The reason your chimney needs annual cleaning and a chimney sweep is because the smoke produced by your fire has tiny unburned flammable solid particles and oils from the wood which adhere to the walls of your chimney flue as soot.
This soot is what a Chimney Sweep takes out of the chimney during a chimney cleaning. Over time the soot in your chimney is refined by heat and becomes an extremely flammable material called creosote. A lot of people don’t realize the creosote in their chimney is flammable, and all it takes is a tine spark or ember to ignite the creosote and start a chimney fire, where the actual walls of your chimney flue are on fire. Chimney fires burn at over 2,000 degrees and can easily spread to the rest of your house.
You need a chimney sweep to remove the creosote from your chimney flue. Chimneys and pipes like the ones on wood stoves are designed for smoke to pass through at relatively low temperatures; they are not built to withstand chimney fires which can burn at 2,000 degrees.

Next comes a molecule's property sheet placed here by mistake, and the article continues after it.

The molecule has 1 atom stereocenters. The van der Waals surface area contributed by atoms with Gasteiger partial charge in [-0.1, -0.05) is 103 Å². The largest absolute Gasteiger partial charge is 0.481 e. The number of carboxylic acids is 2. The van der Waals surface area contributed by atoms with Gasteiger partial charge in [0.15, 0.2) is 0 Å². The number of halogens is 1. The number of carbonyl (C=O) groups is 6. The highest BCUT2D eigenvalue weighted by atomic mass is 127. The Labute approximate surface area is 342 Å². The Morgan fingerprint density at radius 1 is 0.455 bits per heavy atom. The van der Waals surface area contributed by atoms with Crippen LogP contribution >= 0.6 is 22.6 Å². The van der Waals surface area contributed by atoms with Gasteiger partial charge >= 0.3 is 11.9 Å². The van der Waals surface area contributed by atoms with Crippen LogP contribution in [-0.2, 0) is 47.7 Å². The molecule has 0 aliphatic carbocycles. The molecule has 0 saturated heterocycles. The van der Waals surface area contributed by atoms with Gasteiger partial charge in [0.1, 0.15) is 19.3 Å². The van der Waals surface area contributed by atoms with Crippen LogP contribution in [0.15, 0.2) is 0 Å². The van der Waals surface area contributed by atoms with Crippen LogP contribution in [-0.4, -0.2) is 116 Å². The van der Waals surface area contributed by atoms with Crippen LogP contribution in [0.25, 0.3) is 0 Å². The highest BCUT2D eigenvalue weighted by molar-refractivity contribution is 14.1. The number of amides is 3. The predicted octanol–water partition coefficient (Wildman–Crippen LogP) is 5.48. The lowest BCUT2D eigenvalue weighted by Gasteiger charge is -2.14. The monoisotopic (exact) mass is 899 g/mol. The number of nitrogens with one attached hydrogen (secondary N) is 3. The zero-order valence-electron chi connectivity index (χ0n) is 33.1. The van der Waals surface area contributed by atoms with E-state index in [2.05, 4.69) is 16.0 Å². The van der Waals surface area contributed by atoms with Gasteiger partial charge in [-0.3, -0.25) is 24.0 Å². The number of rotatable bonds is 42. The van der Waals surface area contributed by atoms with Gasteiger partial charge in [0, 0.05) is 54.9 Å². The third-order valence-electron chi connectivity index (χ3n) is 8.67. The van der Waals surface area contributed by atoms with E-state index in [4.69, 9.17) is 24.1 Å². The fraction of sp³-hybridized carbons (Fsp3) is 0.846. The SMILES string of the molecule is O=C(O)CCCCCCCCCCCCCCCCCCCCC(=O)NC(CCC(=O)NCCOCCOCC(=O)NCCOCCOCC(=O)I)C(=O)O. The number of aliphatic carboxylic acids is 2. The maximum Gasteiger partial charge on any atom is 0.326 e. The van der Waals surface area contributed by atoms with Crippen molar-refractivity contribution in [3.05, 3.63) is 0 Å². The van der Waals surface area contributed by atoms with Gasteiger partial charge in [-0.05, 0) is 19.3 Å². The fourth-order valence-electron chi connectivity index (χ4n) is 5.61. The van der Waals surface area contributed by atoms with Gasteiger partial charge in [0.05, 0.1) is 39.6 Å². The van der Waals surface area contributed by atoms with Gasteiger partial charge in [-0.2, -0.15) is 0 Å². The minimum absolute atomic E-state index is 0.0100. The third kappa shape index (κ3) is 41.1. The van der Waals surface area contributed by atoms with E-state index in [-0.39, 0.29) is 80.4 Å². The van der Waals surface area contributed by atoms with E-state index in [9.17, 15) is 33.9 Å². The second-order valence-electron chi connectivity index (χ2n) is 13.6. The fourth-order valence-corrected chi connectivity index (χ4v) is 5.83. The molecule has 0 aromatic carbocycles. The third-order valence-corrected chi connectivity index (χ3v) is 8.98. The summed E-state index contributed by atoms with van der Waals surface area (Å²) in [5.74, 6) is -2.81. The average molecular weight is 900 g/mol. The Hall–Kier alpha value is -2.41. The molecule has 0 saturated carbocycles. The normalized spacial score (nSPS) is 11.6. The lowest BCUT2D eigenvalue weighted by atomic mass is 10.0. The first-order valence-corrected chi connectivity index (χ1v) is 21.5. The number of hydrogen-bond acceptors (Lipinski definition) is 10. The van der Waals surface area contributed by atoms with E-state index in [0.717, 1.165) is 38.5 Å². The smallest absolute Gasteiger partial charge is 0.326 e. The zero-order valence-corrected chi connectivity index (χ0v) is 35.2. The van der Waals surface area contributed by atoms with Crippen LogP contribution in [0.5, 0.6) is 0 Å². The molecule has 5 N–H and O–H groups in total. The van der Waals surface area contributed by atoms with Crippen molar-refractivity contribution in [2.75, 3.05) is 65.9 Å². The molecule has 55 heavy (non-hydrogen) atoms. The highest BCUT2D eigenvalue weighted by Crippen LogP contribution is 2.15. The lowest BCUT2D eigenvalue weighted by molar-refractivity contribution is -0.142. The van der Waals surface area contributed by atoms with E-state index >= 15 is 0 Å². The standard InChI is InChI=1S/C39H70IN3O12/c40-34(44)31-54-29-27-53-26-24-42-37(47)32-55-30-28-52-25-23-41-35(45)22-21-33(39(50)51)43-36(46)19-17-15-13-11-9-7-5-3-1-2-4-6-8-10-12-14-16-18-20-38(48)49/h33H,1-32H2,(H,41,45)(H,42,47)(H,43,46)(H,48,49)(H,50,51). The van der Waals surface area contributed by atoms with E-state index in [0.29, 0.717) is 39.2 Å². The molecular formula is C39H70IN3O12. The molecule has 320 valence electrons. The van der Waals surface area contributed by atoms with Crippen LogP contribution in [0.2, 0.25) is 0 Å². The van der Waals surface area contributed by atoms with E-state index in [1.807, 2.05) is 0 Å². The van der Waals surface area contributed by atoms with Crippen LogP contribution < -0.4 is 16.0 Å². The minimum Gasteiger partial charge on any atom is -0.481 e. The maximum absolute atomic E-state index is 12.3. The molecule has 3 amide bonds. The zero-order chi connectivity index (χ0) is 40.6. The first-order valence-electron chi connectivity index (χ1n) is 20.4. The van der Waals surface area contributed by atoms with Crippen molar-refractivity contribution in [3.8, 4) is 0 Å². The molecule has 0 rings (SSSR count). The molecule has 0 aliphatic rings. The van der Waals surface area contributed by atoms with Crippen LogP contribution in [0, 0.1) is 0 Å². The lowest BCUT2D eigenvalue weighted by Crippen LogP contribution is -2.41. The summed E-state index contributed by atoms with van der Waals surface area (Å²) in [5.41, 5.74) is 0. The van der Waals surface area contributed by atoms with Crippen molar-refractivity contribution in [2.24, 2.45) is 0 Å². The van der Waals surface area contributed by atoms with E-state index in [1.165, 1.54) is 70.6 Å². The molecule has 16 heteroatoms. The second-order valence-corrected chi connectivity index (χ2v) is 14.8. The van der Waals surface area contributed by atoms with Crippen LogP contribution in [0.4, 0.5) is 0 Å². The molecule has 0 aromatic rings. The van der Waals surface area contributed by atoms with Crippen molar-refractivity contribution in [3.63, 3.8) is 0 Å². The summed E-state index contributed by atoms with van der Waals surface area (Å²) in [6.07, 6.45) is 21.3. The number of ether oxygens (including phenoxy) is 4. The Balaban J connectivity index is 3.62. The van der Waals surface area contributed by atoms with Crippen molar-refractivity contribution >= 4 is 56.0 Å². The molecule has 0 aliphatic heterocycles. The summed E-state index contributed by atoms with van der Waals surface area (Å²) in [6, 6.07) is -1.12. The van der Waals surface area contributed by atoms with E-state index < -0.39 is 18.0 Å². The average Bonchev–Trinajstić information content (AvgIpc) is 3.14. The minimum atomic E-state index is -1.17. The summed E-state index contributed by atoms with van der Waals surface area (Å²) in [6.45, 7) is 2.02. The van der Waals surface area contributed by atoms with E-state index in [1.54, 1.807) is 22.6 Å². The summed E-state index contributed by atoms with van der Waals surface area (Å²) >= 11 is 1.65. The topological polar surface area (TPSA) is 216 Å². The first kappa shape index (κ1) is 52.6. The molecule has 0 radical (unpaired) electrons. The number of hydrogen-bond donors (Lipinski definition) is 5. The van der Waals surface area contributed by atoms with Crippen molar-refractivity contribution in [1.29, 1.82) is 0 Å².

A chimney or flue fire occurs when the build-up of creosote gets hot enough to burn. The fire can spread from the chimney or flue through cracks, loose mortar, small separations in flue pipe, and/or loose or missing flue caps or screens and get into the wall partitions or onto the roof.
- Loud roaring, popping noises.
- Sparks and flames shooting from the chimney/flue top.
- Stove and/or stove pipe vibrating.
WHAT TO DO:
- Don’t panic.
- Call 9-1-1 before trying to put out the fire.
- Close damper(s). If the stove is airtight, keep the door closed to cut off the air supply to the firebox.
- If it’s not airtight, and if the fire in the firebox is small, one might attempt to use a chemical fire extinguisher to slow the fire.
- NEVER use water – the stove could crack if too hot.
- Check the roof for sparks and fire spread.
NOTE: Any time there is a chimney or flue fire call 9-1-1. Even if you feel you have the problem under control. There could be fire that has extended into your walls, attic or roof.